If you’re normally selfish, the trip might have served as a really positive way of hiding who you really are inside. You simply hid all week by pouring yourself out. It probably felt great, but if you’re truthful that wasn’t the real you. Now back home, you are feeling really needy: insisting on certain meals, begging for attention, complaining of annoying team members or physical ailments. It’s a great time to detox a bit from your own selfishness, and God is longing to walk you through it all.

If you normally pursue power or esteem, the mission trip has likely served as fuel for that fire. Everyone thought you were a rock star for going, and when you arrived on the field they were so thankful for you. And you loved it, which is the disgusting part.

Now you’re home, and no homecoming party or sign at the airport seemed to match your expectation for the hero’s welcome you’ve anticipated. A low-level depression sets in as you go through withdrawals, and you simply want to hide. You feel the discrepancy between who you were to the people last week and who you actually are to the people in your life. Again, lean into this exposing darkness in your heart, and God will show up and disciple you well.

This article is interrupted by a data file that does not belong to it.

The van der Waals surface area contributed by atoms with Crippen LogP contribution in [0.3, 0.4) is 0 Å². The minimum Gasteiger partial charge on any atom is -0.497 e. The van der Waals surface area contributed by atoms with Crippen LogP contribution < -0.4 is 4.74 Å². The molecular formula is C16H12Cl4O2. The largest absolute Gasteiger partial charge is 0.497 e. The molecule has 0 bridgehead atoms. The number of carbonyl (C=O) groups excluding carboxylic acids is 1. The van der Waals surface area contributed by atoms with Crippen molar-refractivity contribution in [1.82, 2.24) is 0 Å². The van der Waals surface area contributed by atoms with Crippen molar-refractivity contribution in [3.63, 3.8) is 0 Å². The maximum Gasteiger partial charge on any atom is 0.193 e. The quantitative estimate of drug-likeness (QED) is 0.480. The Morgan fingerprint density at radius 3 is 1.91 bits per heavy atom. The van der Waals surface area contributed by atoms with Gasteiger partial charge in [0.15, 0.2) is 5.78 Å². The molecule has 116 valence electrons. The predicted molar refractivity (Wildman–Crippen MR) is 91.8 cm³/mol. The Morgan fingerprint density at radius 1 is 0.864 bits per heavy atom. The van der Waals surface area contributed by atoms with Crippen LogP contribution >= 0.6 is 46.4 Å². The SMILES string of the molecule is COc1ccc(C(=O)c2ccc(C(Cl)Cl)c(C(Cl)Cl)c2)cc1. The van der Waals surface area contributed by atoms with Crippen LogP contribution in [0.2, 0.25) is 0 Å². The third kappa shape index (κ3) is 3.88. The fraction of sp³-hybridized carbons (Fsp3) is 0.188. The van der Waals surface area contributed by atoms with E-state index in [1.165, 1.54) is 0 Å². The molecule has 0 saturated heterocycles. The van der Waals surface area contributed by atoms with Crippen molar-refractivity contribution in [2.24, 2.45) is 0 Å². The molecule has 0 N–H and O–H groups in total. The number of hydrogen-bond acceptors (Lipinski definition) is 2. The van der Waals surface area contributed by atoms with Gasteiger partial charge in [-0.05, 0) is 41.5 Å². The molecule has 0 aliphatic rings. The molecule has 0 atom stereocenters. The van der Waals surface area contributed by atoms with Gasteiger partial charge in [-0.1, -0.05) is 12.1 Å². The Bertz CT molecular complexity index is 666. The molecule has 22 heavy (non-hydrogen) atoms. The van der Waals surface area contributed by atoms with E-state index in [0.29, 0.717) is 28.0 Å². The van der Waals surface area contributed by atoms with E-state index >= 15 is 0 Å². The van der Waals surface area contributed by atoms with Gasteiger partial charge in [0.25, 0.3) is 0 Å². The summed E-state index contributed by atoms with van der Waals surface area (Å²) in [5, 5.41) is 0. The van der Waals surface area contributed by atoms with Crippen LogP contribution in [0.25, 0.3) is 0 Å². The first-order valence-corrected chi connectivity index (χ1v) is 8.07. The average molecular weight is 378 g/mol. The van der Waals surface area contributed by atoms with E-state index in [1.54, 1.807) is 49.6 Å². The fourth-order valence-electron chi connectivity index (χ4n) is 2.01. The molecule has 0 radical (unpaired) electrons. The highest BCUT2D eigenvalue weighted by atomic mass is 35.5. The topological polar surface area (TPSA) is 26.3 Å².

There is a weird dynamic when you return from a trip and all of a sudden believe the whole world has somehow become more sinful than it was a week before. This thought is coupled with the idea that you have somehow become far holier in that same span of time. Despite all evidence to the contrary—and in the midst of all of the stuff percolating in your heart—you somehow find yourself as the self-proclaimed conscience for your family and friends. Listening more and speaking less will serve you really well in the days ahead.

It’s like Proverbs says, “A truly wise person uses few words; a person with understanding is even-tempered. Even fools are thought wise when they keep silent; with their mouths shut, they seem intelligent” (17:27–28 NLT). It is important to ask God to create a right spirit within you and to seek the road of humility, even more so than usual during this time.

There is a renewal waiting for you if you will only lean into the gap between who you appeared to be on your trip and who you actually are on the inside. This is time God has given you to renew your mind and accept the transforming nudges He has put in your path. God used you to do amazing things on the mission field; don’t miss out on the amazing things God wants to do in you and through you in the weeks that follow. It might sting, but the fruit will be tremendous.

Stu Streeter
NAB Vice President of Advancement
As you begin to plan any upcoming mission trips and how you can best transition into and out of the field, consider utilizing Gateway, a resource available to all NAB churches. Gateway exists to equip churches for global partnerships by helping prepare them for effective ministry based on excellent missiology. Contact kwilliams@nabconf.org to get more information.